Ellie is my first hunt test dog, so I'm still a new person. Just remember that most people are very welcoming of new people to the sport and if you smile and are friendly and introduce yourself you'll do great. Be clear that you're there to learn and watch everything that goes on so you can start learning to step up and help with the work there. Throwing birds can be one of the best things you can do to learn because you're out there in the field and can see what the dogs are doing out there when they do well and when they don't do so well.
Be observant, it won't take you long to figure out which people out there know what they're doing. Those are the people to stand near and ask them to explain things that are going on to you. Always be clear that you are asking for direction and tips, otherwise most people will be reluctant to tell you what to do with your dog. (I'm guessing most people have been burnt at some point so are usually pretty careful about giving unsolicited advice.)
Ask what training videos the club members tend to use most. If you are following the format that the seasoned folks there use it can make it easier for them to help you - example my group follows Mike Lardy's flow chart so even though I might watch other trainers' videos to get ideas, I have Lardy's flowchart and notebook as my main plan so that the main people who I ask for help and I are on the same page when I hit a bump.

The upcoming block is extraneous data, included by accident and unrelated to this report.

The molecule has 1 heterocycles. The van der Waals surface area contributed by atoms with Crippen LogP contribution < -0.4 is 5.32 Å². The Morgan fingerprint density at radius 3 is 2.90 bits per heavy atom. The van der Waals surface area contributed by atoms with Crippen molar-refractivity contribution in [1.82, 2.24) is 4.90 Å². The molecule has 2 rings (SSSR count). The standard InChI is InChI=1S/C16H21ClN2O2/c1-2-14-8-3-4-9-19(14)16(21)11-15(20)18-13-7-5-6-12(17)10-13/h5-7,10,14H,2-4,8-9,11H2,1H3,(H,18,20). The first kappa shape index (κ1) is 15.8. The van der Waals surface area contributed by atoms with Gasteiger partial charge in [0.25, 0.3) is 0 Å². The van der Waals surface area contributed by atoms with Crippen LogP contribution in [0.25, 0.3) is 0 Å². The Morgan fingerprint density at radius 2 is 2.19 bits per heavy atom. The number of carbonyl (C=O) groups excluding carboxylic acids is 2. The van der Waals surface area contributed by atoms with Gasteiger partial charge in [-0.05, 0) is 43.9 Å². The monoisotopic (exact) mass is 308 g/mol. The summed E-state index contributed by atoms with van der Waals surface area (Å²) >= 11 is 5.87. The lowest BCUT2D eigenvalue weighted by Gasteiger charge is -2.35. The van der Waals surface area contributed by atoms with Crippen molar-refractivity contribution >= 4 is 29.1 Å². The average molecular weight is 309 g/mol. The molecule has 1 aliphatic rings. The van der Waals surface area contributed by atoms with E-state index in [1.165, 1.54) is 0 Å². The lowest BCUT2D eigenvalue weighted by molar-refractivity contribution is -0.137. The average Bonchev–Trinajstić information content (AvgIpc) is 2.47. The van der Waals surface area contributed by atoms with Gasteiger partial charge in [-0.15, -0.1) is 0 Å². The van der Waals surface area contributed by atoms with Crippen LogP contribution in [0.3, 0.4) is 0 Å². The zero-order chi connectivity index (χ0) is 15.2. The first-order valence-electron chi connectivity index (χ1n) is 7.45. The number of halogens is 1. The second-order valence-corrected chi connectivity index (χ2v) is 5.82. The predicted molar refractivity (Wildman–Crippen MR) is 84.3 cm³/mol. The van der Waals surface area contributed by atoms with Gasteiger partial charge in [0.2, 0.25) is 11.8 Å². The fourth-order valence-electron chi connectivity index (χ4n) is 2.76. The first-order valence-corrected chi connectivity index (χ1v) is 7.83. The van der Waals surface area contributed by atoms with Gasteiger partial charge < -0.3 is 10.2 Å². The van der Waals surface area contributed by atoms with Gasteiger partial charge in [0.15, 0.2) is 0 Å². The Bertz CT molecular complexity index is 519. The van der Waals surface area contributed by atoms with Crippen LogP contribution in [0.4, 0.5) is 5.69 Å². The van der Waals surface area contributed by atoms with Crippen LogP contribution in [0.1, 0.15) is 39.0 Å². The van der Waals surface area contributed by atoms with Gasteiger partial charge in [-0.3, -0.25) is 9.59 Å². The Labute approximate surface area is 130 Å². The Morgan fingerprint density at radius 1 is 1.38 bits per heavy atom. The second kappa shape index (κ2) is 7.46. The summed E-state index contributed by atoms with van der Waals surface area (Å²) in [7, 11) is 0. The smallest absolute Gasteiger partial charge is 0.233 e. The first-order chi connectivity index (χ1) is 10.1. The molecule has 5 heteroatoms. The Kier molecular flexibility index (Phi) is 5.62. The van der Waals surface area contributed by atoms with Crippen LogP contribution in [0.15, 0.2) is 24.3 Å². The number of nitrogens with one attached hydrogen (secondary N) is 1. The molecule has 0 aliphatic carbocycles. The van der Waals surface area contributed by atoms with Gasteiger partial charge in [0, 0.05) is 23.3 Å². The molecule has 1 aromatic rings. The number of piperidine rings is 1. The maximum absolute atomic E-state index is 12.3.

Don't forget to stick around and help with clean up, you probably can't help a lot with set up , but everyone can help take down blinds etc. afterward. Be sure to thank the people in charge and let the people doing the work know you're grateful for the opportunity to be there. There is no substitute for experienced people who are willing to slow down and show new people the ropes, we owe them a lot that they take time to help us.
The things you don't want to forget:
A notebook and a pen to make notes on what you learn or want to look up when you get home. Keeping a training journal is key for continuity.
A long line if you are at all unsure of your dog's recall or obedience.
A crate to keep your dog safe when it's not his turn.
Bring kleenex, be sure that you take a potty break before you get there, ask if there might be a porta potty somewhere but don't count on it.
Bring plenty of water for your dog and make sure that you have everything necessary to keep him comfortable depending on the temps. Towel or chamois cloth to dry him off, a tarp for shade when it's hot,
Don't forget your own water and snacks and even a chair, and be sure you're prepared for the elements as well. Even in SC I often underestimate how crazy the wind is in an open field compared to my house in a close in neighborhood.
You will LOVE it
Don't be shy to ask someone to take a couple of photos of you working with your dog, it's nice to have them.